A complete list of graduate courses in Women's and Gender Studies, along with descriptions, is available in the graduate bulletin.
Fall 2012 Graduate Certificate Core Courses
“Race, Nation, Gender”
This course will examine the key debates and concepts that have informed contemporary articulations of feminist theory. We will focus on how feminist theory is produced, along with gender, through configurations of nation, race, citizenship, sexuality, and class in different historical and cultural contexts. We will begin with a brief look at the shifts in feminist theory from the 1970s to the early 21st century by examining a selection of classic texts. Reading across disciplines, we will employ a transnational feminist perspective to examine the continuities and ruptures of feminist theorizing in diverse locations, challenging the presumed location of theory in the West/Global North and the middle-class. Finally, we will work collectively to trace the conditions and contours of emerging feminist thought. Themes include: nationalism and the nation‐state; colonialism and postcolonialism; borders, boundaries and borderlands; and migration and diaspora.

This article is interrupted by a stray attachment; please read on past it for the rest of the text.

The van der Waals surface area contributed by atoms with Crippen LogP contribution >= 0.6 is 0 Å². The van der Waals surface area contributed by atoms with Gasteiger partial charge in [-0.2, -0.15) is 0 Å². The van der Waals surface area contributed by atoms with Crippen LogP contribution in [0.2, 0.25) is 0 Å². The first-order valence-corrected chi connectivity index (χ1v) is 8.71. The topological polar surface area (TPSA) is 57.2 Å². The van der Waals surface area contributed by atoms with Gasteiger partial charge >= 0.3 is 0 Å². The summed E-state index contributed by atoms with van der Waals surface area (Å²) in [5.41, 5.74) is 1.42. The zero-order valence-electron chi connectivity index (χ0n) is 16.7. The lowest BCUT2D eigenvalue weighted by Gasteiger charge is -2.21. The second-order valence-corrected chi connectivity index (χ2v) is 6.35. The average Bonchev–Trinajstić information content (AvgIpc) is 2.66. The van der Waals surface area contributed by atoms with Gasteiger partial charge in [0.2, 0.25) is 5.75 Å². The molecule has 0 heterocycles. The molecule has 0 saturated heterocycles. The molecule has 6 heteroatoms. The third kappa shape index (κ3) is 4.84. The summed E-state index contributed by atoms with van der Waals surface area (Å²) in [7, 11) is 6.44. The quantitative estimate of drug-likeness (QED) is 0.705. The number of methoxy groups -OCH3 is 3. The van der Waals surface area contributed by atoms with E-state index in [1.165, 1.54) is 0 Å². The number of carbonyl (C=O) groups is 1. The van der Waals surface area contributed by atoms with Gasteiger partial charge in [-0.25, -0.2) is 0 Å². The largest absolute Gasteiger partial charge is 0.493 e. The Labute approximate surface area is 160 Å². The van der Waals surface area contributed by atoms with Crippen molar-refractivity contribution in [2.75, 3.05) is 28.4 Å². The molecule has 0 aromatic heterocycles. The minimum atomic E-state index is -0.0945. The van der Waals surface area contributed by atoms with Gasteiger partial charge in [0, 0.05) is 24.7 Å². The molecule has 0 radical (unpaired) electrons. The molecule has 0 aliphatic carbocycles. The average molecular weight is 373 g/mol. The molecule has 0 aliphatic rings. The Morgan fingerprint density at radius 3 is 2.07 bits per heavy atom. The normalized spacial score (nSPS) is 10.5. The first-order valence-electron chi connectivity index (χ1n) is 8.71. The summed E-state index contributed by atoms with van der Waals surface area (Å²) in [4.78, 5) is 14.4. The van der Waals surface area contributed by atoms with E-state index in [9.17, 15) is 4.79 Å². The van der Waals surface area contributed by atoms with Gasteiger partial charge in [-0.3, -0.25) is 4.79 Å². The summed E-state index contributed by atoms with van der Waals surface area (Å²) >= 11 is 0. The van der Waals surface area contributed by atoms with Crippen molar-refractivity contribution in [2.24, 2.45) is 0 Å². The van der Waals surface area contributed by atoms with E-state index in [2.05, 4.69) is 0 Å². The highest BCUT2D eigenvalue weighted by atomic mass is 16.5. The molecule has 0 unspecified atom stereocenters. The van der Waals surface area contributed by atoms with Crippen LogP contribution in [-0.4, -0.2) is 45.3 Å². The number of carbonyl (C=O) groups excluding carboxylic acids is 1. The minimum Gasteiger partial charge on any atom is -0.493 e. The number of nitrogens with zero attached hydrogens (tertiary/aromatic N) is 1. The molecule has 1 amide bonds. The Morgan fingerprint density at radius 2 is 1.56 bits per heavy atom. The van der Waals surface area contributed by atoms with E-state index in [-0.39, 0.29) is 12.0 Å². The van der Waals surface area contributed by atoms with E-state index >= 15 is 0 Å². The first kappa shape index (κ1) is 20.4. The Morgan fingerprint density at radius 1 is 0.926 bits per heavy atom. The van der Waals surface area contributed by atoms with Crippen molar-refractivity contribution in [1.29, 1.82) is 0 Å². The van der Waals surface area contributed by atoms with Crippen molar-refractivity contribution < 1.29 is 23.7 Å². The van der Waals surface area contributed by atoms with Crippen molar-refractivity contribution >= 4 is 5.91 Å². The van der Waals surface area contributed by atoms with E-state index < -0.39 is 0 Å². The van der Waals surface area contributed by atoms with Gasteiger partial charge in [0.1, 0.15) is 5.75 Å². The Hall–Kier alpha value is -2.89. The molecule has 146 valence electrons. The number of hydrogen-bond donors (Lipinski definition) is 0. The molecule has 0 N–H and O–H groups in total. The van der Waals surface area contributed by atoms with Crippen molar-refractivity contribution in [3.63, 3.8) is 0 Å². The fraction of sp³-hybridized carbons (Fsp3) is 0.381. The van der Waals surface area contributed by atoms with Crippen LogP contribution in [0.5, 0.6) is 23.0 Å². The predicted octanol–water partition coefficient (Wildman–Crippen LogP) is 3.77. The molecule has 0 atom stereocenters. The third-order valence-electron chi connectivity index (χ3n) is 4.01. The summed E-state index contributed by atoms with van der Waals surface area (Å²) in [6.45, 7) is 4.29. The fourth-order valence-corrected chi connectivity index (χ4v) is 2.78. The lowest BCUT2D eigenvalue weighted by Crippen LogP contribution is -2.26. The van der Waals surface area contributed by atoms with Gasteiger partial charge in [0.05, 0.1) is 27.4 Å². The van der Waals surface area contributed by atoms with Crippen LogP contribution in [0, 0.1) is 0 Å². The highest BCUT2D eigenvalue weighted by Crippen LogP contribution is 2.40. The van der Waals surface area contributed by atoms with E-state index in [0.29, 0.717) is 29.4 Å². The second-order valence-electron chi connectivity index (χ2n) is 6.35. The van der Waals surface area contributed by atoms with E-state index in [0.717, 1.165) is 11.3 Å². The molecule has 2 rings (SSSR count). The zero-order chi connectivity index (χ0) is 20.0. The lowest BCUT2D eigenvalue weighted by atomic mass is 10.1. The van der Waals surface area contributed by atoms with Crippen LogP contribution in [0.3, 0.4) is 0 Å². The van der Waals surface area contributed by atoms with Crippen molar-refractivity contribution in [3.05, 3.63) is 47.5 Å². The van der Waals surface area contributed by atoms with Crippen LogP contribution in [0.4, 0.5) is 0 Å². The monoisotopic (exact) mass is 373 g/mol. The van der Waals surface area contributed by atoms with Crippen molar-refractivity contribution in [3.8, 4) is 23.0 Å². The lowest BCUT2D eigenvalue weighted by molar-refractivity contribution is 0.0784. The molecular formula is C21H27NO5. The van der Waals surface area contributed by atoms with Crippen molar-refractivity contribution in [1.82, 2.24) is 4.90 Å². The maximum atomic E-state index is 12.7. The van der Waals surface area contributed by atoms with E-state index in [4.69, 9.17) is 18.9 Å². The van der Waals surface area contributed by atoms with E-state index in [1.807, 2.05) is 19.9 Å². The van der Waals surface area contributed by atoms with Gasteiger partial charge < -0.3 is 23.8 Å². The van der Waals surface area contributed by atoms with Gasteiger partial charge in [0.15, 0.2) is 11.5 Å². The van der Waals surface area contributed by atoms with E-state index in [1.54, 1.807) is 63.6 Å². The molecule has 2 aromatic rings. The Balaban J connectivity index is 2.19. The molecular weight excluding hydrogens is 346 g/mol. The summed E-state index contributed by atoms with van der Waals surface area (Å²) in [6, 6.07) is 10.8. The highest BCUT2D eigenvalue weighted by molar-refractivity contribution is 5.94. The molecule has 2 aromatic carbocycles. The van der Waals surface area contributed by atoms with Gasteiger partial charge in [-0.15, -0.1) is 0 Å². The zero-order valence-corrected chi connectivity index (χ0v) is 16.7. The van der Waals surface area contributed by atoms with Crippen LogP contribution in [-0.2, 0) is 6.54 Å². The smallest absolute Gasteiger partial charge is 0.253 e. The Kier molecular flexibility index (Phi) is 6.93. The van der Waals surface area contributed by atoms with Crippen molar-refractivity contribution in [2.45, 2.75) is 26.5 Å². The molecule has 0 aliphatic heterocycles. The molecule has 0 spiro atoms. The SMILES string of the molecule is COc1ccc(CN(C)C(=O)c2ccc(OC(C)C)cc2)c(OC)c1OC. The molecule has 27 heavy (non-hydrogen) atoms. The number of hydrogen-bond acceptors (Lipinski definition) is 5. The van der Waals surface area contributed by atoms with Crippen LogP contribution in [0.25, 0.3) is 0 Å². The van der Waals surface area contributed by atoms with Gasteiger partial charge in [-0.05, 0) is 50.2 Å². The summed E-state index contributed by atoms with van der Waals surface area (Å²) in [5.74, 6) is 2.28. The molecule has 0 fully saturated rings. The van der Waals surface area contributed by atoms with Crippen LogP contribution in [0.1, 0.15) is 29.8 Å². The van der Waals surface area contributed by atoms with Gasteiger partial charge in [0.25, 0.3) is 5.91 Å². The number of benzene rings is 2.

M. Jacqui Alexander, Pedagogies of Crossing: Meditations on Feminism, Sexual Politics, Memory, and the Sacred
Jafari Allen, Venceremos?: The Erotics of Black Self-making in Cuba
Mahasweta Devi, Imaginary Maps (trans. Gayatri Spivak)
Emma Pérez, The Decolonial Imaginary: Writing Chicanas into History
Jasbir Puar, Terrorist Assemblages: Homonationalism in Queer Times
Robyn Wiegman, Object Lessons
Wednesdays 4:00-6:50pm Humanities Room# 2052
Advanced Topics in Women’s Studies:
“Madness and Civilization, 1960-1980”